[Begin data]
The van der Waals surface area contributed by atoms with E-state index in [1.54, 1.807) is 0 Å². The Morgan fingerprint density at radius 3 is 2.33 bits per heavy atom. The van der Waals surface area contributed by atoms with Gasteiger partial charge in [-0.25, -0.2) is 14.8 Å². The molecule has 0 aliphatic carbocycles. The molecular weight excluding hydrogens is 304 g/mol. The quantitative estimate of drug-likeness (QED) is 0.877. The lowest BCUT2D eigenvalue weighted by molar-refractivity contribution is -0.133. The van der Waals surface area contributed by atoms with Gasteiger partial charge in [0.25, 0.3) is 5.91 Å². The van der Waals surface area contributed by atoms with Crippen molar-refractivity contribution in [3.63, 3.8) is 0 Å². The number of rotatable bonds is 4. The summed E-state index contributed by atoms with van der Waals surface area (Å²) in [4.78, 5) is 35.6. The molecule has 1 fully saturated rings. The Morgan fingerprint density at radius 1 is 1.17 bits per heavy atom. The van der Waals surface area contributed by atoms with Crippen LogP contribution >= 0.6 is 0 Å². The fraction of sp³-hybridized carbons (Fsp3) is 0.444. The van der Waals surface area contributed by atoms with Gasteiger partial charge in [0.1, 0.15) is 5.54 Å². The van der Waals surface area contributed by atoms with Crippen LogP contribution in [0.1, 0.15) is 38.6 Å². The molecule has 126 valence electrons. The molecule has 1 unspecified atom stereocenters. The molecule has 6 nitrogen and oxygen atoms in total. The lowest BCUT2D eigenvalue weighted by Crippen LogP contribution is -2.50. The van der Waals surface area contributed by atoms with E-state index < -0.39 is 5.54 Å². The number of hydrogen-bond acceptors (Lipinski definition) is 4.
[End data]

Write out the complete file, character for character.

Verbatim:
The van der Waals surface area contributed by atoms with E-state index in [1.54, 1.807) is 0 Å². The Morgan fingerprint density at radius 3 is 2.33 bits per heavy atom. The van der Waals surface area contributed by atoms with Gasteiger partial charge in [-0.25, -0.2) is 14.8 Å². The molecule has 0 aliphatic carbocycles. The molecular weight excluding hydrogens is 304 g/mol. The quantitative estimate of drug-likeness (QED) is 0.877. The lowest BCUT2D eigenvalue weighted by molar-refractivity contribution is -0.133. The van der Waals surface area contributed by atoms with Gasteiger partial charge in [0.25, 0.3) is 5.91 Å². The van der Waals surface area contributed by atoms with Crippen molar-refractivity contribution in [3.63, 3.8) is 0 Å². The number of rotatable bonds is 4. The summed E-state index contributed by atoms with van der Waals surface area (Å²) in [4.78, 5) is 35.6. The molecule has 1 fully saturated rings. The Morgan fingerprint density at radius 1 is 1.17 bits per heavy atom. The van der Waals surface area contributed by atoms with Crippen LogP contribution >= 0.6 is 0 Å². The fraction of sp³-hybridized carbons (Fsp3) is 0.444. The van der Waals surface area contributed by atoms with Gasteiger partial charge in [0.1, 0.15) is 5.54 Å². The van der Waals surface area contributed by atoms with Crippen LogP contribution in [0.1, 0.15) is 38.6 Å². The molecule has 126 valence electrons. The molecule has 1 unspecified atom stereocenters. The molecule has 6 nitrogen and oxygen atoms in total. The lowest BCUT2D eigenvalue weighted by Crippen LogP contribution is -2.50. The van der Waals surface area contributed by atoms with E-state index < -0.39 is 5.54 Å². The number of hydrogen-bond acceptors (Lipinski definition) is 4.